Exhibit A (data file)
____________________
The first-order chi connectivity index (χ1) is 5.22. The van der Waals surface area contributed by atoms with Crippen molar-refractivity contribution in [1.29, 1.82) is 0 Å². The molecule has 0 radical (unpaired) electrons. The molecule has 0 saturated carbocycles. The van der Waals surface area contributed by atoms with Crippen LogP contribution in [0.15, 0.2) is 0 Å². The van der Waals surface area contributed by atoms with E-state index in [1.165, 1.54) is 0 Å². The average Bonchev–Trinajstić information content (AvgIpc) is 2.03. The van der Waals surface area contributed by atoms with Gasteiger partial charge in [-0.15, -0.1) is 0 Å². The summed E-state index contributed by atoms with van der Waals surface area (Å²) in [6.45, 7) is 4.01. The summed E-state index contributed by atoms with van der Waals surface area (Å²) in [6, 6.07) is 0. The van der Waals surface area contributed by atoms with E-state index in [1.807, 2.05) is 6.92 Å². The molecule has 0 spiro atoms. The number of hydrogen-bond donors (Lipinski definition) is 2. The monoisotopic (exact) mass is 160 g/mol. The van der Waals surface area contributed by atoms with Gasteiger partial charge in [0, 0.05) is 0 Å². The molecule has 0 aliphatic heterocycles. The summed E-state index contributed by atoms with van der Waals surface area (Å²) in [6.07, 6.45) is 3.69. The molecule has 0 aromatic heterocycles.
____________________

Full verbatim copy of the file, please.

The first-order chi connectivity index (χ1) is 5.22. The van der Waals surface area contributed by atoms with Crippen molar-refractivity contribution in [1.29, 1.82) is 0 Å². The molecule has 0 radical (unpaired) electrons. The molecule has 0 saturated carbocycles. The van der Waals surface area contributed by atoms with Crippen LogP contribution in [0.15, 0.2) is 0 Å². The van der Waals surface area contributed by atoms with E-state index in [1.165, 1.54) is 0 Å². The average Bonchev–Trinajstić information content (AvgIpc) is 2.03. The van der Waals surface area contributed by atoms with Gasteiger partial charge in [-0.15, -0.1) is 0 Å². The summed E-state index contributed by atoms with van der Waals surface area (Å²) in [6.45, 7) is 4.01. The summed E-state index contributed by atoms with van der Waals surface area (Å²) in [6, 6.07) is 0. The van der Waals surface area contributed by atoms with E-state index in [1.807, 2.05) is 6.92 Å². The molecule has 0 spiro atoms. The number of hydrogen-bond donors (Lipinski definition) is 2. The monoisotopic (exact) mass is 160 g/mol. The van der Waals surface area contributed by atoms with Gasteiger partial charge in [0, 0.05) is 0 Å². The molecule has 0 aliphatic heterocycles. The summed E-state index contributed by atoms with van der Waals surface area (Å²) in [6.07, 6.45) is 3.69. The molecule has 0 aromatic heterocycles.